President-elect Trump has promised to dismantle the 2010 Dodd-Frank financial law. Democrats have promised to keep it. The likely outcome is that the most controversial parts of the law will be altered by Congress or regulators. The Volcker rule, which Mr. Trump’s Treasury secretary pick, Steven Mnuchin, last week called “way too complicated,” would be a good place to start.

Named for former Federal Reserve Chairman Paul Volcker, an early proponent, the rule is intended to impose strict limits on commercial banks engaging in “proprietary trading”—i.e., investing bank capital to make speculative trading profits. Mr. Volcker himself thought a simple, four-page rule would suffice. Wishful thinking? The product of multiple financial regulatory agencies, the Volcker rule has ballooned to nearly 300 pages with more than 2,800 footnotes.

There is no evidence that proprietary trading caused or even contributed to the 2008 financial crisis. But like many financial products, especially making loans, there is substantial risk in proprietary trading. We believe this risk should be carefully and intelligently monitored and regulated.

The questions regulators are trying to answer are: Is the risk of holding an inventory of securities to enable customers to readily buy or sell securities through a bank reasonable? Or is the risk so excessive that changes in the market price of that inventory could put the institution in serious jeopardy?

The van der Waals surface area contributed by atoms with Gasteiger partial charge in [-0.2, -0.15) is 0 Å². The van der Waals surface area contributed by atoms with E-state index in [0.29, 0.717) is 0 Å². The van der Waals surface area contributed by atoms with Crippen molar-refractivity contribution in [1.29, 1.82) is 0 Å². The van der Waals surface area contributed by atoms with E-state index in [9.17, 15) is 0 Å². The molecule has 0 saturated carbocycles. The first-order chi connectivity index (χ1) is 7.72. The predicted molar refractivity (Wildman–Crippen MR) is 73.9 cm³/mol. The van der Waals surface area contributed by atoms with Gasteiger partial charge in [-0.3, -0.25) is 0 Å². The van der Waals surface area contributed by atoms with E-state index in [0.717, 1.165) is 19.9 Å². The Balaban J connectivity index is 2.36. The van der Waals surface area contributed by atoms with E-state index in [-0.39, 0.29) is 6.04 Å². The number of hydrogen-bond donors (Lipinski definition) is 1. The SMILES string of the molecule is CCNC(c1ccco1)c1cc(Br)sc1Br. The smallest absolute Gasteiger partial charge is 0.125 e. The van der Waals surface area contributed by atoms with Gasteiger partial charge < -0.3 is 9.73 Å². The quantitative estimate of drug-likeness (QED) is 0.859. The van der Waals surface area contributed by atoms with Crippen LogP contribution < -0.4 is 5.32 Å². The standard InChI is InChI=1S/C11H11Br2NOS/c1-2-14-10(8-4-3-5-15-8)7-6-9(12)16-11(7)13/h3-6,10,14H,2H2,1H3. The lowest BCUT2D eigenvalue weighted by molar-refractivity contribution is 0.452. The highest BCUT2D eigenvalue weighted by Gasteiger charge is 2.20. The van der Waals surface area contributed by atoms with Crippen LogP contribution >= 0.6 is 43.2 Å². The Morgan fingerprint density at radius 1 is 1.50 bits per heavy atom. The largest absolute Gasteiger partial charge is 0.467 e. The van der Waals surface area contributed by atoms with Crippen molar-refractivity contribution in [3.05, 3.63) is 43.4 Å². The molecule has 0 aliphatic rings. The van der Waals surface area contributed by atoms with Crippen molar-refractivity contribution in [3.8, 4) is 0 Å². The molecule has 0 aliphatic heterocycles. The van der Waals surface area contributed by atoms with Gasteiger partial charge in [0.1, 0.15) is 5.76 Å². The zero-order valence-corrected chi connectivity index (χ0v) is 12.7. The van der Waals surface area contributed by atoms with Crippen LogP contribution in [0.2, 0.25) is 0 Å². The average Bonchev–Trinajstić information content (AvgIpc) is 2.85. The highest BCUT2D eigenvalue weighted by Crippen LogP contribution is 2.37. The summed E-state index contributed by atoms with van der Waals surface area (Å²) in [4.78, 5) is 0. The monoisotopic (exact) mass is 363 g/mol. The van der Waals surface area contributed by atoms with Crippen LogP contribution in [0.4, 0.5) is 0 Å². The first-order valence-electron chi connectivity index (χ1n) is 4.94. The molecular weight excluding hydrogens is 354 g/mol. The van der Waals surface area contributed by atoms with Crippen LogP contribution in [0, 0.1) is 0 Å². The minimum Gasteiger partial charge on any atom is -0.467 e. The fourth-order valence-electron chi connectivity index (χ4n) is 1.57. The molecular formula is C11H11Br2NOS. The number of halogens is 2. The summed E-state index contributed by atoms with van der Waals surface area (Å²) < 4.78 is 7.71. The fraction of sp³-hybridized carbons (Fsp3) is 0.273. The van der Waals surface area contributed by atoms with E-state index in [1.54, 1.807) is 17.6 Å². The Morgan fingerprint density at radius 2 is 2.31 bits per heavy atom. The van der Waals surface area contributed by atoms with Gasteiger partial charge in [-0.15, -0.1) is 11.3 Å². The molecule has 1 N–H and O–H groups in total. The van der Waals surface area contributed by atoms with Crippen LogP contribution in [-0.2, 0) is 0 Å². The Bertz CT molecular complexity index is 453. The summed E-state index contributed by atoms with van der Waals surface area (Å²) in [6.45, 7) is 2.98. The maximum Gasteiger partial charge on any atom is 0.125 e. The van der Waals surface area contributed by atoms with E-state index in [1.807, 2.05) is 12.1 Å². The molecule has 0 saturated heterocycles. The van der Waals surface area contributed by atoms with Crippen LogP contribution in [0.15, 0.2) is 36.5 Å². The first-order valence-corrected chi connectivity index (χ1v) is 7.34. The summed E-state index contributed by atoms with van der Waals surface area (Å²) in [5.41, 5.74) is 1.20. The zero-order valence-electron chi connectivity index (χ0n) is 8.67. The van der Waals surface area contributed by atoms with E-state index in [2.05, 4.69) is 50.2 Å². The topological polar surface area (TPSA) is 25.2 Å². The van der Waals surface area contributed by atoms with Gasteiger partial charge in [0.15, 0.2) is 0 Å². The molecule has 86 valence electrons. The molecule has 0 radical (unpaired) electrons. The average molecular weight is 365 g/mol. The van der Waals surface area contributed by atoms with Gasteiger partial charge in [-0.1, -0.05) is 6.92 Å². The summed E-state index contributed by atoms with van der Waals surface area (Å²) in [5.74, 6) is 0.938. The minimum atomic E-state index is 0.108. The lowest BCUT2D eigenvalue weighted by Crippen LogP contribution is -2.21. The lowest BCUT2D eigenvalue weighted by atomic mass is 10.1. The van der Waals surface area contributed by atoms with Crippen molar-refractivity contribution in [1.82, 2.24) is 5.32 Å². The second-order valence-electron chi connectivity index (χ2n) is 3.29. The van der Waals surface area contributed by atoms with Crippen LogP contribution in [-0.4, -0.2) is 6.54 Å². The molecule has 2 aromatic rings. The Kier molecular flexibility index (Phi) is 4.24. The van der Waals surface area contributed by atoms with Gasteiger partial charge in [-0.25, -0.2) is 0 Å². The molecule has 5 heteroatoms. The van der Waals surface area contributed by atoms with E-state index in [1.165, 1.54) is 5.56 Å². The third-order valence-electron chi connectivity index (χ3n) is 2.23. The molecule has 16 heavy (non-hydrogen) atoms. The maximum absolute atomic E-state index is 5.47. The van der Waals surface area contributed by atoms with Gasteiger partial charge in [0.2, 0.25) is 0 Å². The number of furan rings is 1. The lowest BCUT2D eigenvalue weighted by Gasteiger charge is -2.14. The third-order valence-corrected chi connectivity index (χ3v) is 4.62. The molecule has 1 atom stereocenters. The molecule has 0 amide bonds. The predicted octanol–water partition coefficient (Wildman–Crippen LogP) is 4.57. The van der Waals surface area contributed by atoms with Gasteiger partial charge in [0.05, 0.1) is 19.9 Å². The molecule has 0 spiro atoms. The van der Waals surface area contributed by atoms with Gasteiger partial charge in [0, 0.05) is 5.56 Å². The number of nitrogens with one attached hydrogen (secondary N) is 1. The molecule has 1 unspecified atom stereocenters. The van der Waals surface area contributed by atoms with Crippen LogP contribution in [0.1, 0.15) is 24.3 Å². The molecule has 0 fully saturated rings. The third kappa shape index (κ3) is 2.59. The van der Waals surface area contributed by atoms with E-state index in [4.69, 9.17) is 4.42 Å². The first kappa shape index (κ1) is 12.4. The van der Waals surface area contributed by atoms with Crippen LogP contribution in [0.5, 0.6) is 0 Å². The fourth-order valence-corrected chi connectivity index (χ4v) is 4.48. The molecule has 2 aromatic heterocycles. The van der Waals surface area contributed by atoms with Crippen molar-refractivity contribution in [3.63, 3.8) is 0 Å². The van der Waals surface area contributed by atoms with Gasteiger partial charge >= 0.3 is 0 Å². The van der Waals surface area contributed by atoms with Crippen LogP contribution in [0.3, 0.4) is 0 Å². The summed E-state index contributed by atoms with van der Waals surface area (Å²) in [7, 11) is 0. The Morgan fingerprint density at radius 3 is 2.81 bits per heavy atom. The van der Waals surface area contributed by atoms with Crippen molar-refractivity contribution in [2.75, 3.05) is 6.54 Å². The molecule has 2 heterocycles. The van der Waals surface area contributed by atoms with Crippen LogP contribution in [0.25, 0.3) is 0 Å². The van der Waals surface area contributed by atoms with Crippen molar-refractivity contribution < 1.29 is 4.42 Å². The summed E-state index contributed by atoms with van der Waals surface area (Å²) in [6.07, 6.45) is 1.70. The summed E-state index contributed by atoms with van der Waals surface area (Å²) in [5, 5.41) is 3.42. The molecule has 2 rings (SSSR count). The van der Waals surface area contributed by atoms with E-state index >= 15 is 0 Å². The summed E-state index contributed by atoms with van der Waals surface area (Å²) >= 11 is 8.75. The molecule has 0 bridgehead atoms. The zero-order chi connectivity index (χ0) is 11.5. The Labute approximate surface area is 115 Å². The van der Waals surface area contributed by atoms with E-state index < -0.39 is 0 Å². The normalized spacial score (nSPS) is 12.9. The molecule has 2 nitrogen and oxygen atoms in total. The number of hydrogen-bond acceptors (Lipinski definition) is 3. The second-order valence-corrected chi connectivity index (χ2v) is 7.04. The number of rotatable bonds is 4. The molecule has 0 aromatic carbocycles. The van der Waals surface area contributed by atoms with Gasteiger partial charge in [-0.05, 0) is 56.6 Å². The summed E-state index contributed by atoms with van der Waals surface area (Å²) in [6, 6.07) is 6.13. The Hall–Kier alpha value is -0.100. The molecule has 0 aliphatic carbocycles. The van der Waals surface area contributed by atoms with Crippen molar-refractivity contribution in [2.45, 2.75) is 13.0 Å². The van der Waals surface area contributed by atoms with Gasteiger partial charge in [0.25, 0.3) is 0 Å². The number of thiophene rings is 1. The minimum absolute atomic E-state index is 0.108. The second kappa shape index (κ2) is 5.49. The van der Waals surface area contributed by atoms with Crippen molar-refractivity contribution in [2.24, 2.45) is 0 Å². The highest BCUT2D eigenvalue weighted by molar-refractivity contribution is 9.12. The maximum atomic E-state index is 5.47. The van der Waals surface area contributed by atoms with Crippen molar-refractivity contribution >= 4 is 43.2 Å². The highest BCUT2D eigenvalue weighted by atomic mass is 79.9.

Like any seller of products in any industry, it is perfectly logical that a financial institution would hold more inventory of a product to be sold to customers if it expects the price of that product might go up and hold less of it if the bank thinks the price might go down. We wouldn’t call this proprietary trading but rather common sense. Farmers and energy companies do it, as do manufacturers.

It’s foolhardy to try to get in the minds of traders at financial institutions to determine if the inventory they are keeping is larger than the expected demand. The solution to the problem is straightforward—simply limit the amount of “trading” revenue as a percentage of the firm’s total revenue to a de minimis level, say 10%. There is a precedent for this in the Federal Reserve’s decision to limit investment banking revenue of “Section 20 affiliates” as a percentage of total revenue during the 1990s when the Glass-Steagall restrictions were still in place.

Regulators could monitor trading results over time. Trading revenues in excess of the 10% limit would be suspect, and the bank would be required to demonstrate conclusively to regulators they were not the result of proprietary trading and were in fact due to customer-related transactions. If the bank could not meet its burden of proof it would be required to reduce its inventory and the accompanying risk.

Financial institutions cannot earn more than their cost of capital without taking risks. Moreover, they are of no value to their customers or the economy unless they take prudent risks. The key to risk taking is to diversify so that no component of risk taking accounts for an outsize share of a firm’s revenue. A collateral benefit of a 10% rule is that it would increase the liquidity available to financial institutions to help stabilize market volatility, especially when markets seize up as happened during the 2008 financial meltdown.

A Volcker rule limiting investment in securities used primarily for customer transactions to a level of 10% of the firm’s revenue, carefully monitored by regulators, is simple and easy to understand and enforce. It would allow financial institutions to serve their customers in a safe and sound manner without placing the firms at risk of failing.

Should this approach prove inadequate in practice, regulators would always have the option of becoming more prescriptive and granular. Regulators should operate under the premise that simple and easy to understand and enforce is the best course until proven otherwise.